I don't believe it! It's like buses - none for ages, then 3 come along all at once. I've already been to 2 callouts in the past 24 hours, and I am being called yet again. And, again, I am getting woken up at 5am. I really need a holiday. Oh, wait, that was last week, and I didn't get much sleep then, either. So, up, dress, run to the car, etc, etc, etc. I'm on my way to an RTC, apparently a bad one, with an unconscious driver, after he has ploughed into a van.
I enter an industrial estate, and my SatNav tells me I have arrived. Great! Erm, except, no RTC. Panic! As I am racing down narrow, one-way roads, with no signs of blue lights or accident, I am rung by Control. "What's your ETA?" he asks. "Well, that all depends...on WHERE THEY B.....Y ARE!!!!!!" Swiftly he talks me through the landmarks I can see, and guides me to the RTC.
I glance at the scene. There is a lot of information that one can get from looking at the vehicles. Here I can see a car, with damage to all sides, but mainly to the driver's door, which has caved in. I am directed to the ambulance, where the patient was awaiting my attention.
I open the door of the ambulance and peer in. I know there is a patient, but I cannot see him because of the number of people in there with him. I can hear him, though, moaning and groaning. I can see the effects of him, too, as those holding him down are thrown from side to side.
Ok, first things first. "Can I come in, please?" I remove 2 police officers, to give me a bit of space. I am greeted with, "Hi, RR. Good to see you!" It's great when ambulance crew recognise you; it makes working together as a team that much easier. What doesn't make things easier is the temperature in the ambulance: they have had the heater on, and, what with all the people in
there, it was a bit steamy. Anyway, time to get to work.
Airway - he is groaning and moaning, so ok at the moment, but may not stay that way.
Breathing - he has a broken collar bone on the right, but everything else looks ok. He has oxygen saturations of 100%, which means that the lungs are working well. But.... Remember the state of the car? Remember what I said about the door? Well, there was a huge impact to the right side of the chest. He will have a serious injury to his chest, despite what I can see on examination. I'll come back to that in a moment. Circulation - he has a good pulse, but we don't seem to be able to get a blood pressure on the right arm. We switch the cuff to the left - 180/96. He his quite hypertensive, so I am not too worried that he is bleeding out, but we will keep an eye on it.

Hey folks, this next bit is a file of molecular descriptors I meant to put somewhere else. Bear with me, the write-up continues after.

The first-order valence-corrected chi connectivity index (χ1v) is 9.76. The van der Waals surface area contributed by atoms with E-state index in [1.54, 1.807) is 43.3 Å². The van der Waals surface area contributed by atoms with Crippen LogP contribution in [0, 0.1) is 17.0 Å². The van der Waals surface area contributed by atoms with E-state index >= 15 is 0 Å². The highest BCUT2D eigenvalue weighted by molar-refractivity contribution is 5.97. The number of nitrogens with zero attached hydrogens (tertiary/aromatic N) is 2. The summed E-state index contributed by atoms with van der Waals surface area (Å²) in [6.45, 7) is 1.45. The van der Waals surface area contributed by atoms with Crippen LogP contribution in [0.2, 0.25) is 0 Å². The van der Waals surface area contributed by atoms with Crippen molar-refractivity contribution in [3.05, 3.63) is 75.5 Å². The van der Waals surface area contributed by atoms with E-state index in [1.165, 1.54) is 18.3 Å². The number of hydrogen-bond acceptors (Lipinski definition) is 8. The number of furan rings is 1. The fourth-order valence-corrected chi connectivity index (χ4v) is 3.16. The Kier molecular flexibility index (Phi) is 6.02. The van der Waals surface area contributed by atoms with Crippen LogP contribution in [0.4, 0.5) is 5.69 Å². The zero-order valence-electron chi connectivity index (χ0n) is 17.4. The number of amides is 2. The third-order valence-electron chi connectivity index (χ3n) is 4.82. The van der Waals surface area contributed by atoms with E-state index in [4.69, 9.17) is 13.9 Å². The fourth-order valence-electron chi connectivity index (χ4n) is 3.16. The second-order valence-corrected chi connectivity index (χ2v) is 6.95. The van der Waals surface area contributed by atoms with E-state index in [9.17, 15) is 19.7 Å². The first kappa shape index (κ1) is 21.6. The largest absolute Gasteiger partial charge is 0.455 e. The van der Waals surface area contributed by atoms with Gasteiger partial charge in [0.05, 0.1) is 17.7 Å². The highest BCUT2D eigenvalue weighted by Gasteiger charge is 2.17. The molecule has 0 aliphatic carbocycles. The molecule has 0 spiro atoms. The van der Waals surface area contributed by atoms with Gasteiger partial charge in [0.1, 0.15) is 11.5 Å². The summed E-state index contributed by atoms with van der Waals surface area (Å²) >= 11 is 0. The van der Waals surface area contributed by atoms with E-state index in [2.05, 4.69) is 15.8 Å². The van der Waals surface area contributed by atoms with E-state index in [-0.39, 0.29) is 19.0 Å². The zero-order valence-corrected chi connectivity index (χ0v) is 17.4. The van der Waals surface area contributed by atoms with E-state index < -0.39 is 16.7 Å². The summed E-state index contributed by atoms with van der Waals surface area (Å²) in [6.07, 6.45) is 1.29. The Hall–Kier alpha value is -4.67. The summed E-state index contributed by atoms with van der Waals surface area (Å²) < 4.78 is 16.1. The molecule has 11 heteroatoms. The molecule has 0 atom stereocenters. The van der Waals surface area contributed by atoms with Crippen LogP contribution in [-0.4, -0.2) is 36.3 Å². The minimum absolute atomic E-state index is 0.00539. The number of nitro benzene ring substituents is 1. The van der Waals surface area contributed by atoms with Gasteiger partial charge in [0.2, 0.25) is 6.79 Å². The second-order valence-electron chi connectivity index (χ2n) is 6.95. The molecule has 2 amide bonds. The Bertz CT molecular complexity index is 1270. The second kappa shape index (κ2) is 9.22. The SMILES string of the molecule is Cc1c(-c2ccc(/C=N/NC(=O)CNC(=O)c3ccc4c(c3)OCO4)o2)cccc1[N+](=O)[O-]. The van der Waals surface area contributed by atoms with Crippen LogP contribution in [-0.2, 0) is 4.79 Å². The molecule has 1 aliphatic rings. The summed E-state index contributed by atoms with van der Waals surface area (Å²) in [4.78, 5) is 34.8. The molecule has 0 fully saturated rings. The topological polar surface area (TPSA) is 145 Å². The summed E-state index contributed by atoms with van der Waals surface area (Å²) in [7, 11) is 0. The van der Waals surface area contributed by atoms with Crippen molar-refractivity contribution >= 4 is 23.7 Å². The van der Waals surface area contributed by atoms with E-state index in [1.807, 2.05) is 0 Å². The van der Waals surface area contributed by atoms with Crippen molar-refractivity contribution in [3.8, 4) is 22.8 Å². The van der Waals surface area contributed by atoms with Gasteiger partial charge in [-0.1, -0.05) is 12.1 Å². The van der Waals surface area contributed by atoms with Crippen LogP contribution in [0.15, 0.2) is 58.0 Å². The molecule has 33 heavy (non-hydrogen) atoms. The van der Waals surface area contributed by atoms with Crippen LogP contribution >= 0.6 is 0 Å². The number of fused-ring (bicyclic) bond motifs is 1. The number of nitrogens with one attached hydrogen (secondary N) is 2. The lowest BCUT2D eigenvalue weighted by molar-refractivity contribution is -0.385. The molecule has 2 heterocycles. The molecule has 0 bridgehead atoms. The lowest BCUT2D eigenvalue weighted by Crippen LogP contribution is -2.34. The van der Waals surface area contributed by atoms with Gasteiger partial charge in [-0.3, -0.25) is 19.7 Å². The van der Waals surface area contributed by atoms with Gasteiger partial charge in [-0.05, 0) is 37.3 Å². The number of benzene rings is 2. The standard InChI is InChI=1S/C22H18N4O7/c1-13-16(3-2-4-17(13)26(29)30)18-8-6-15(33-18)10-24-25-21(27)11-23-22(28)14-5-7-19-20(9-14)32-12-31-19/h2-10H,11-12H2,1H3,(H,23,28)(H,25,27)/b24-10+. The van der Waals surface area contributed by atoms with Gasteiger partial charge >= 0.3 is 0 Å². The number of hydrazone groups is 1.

Disability - his is agitated, hence the need for the ambulance crew to be holding him down. I do a formal assessment of the Glasgow Coma Score - he scores 8 out of 15. 3 is the lowest, so, although his score is low, he is still exhibiting some higher function. He has a chance of survival. Even more reason to optimise his care en route to hospital.
First decision: he needs me to take over his breathing, pass a tube into his windpipe and make sure that his oxygenation is as good as it can be. I let the team know my plans, and draw up my drugs, one to paralyse his muscles and one to put him to sleep. I get my equipment ready, the tube, the laryngoscope, the bougie.
In position at the head, with the members of my team assigned their roles, I inject the drugs into his vein. Within seconds he is asleep and has stopped breathing. All as planned, so far.
I pick up the laryngoscope, an instrument designed to allow visualisation of the vocal cords and the passage of a tube between them. It lifts the tongue and soft tissues out the way, and has a light at its tip. I insert it into the mouth and sweep the tongue to the left.